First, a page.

He said there is a Diana Krall album that was recorded digitally and the LP version sounded better than the digital master. “Why?” was my obvious question.
He believes it is probably because the cutting lathe “rounds up” the digital information when the grooves are cut on the stamper. I replied that it would mean that the LP would not be an exact copy of the digital master then. He believes that there would be some loss of information when the lathe “rounds up” the data, but it makes the music sound more pleasant to the ears. Bear in mind that this is a purely theoretical discussion, but it is interesting nevertheless.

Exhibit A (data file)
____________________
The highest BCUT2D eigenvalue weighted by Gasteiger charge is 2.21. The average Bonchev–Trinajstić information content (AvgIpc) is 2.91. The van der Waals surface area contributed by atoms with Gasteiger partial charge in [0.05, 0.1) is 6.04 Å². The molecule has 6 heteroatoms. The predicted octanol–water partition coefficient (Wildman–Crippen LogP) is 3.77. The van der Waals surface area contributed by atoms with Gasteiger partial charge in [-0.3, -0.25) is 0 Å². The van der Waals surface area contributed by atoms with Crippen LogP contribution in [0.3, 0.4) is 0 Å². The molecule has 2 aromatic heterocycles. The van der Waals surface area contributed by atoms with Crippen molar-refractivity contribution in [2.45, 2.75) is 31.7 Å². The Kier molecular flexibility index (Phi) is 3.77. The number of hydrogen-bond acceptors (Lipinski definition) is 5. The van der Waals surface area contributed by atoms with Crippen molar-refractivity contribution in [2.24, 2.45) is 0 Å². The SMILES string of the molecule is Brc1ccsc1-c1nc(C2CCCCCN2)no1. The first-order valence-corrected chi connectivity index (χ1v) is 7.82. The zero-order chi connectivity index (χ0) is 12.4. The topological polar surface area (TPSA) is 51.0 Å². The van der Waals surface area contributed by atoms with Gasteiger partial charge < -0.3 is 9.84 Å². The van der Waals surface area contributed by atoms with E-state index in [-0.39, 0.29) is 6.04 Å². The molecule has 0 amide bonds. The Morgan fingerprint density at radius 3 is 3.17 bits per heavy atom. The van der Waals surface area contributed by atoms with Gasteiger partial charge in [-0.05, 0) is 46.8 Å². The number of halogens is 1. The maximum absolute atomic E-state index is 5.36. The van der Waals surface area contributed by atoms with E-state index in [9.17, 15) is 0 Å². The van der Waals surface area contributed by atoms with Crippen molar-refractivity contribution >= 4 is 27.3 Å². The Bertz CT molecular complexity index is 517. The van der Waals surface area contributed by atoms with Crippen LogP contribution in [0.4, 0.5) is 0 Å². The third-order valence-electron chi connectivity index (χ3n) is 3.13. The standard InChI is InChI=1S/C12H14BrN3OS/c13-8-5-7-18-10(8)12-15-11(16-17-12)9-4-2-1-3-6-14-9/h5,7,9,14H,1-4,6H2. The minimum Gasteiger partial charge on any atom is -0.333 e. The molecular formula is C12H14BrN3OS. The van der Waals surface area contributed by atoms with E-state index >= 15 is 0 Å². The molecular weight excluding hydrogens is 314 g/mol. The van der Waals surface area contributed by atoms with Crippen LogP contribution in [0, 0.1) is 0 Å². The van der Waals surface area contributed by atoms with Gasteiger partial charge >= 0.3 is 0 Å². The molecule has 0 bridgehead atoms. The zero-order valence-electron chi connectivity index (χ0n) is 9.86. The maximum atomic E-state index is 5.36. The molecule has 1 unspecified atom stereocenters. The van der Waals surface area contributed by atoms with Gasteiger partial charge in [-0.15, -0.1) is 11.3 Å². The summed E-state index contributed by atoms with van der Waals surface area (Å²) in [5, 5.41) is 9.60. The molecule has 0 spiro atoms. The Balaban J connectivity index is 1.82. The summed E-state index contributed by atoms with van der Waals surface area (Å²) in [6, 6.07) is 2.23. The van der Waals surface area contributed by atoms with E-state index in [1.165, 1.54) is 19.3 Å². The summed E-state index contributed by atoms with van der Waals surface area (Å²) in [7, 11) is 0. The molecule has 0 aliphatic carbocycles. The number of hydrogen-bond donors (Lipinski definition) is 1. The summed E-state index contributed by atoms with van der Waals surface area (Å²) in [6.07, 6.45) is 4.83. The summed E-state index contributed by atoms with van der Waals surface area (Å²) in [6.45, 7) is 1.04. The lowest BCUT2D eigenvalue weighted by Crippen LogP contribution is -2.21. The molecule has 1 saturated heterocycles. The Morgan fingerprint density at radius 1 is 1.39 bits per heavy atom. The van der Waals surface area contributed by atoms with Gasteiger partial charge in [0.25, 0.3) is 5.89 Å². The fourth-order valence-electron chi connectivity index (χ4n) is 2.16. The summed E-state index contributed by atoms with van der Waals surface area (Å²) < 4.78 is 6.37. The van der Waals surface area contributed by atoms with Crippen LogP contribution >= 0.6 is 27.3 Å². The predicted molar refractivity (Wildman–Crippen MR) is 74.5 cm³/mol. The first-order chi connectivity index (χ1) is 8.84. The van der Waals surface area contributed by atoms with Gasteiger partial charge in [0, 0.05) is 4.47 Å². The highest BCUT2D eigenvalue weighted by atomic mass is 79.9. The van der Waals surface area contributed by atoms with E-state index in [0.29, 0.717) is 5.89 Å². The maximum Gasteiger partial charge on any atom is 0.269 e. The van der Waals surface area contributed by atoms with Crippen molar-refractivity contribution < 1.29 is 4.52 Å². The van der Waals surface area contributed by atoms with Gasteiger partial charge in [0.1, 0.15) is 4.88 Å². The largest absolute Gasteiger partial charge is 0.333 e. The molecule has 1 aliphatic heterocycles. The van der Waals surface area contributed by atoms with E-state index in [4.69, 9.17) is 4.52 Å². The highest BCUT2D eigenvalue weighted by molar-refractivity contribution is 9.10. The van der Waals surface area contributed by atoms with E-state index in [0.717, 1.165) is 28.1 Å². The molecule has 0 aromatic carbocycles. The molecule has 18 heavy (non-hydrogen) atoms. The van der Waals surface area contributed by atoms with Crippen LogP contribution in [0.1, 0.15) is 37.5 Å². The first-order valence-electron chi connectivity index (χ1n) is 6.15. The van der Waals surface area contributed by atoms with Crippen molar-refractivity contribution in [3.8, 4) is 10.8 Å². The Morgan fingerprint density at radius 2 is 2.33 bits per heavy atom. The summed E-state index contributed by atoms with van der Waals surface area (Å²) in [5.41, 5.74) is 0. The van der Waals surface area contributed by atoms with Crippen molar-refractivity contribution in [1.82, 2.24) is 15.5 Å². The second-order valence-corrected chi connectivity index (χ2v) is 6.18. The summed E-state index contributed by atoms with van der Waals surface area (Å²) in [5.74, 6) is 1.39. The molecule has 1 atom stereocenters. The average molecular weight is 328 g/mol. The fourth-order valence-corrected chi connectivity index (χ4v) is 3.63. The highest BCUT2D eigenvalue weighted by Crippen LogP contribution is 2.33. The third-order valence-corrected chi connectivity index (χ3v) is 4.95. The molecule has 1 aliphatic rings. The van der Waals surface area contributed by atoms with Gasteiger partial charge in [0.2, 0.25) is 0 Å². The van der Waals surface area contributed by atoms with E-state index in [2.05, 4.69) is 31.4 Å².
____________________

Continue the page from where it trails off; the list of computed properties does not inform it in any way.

Louis spent much time explaining to me the finer details of his Kronos turntable such as it being necessary for the two platters to have the same weight and spin at the same speed for the “torque force” to be cancelled out. He said the turntable design is such that the double plinths, which are secured to each other, are effectively suspended in air by O-rings which need not be changed. It is so well-balanced that the stylus will not skip even when the plinths are knocked sideways…and he proceeded to prove to me that the stylus would not skip by giving the plinths a push.
Louis said his aim when designing the Kronos was to make his turntable sound as good as the master tape. And with help from his friend Rene Lafleme who works for the Fidelio Audio record label, it was easy for him to compare the LP with the master tape that Rene produced. The fact that Rene is now using the Kronos turntable as his own reference just goes to prove that indeed Louis has achieved what he set out to do.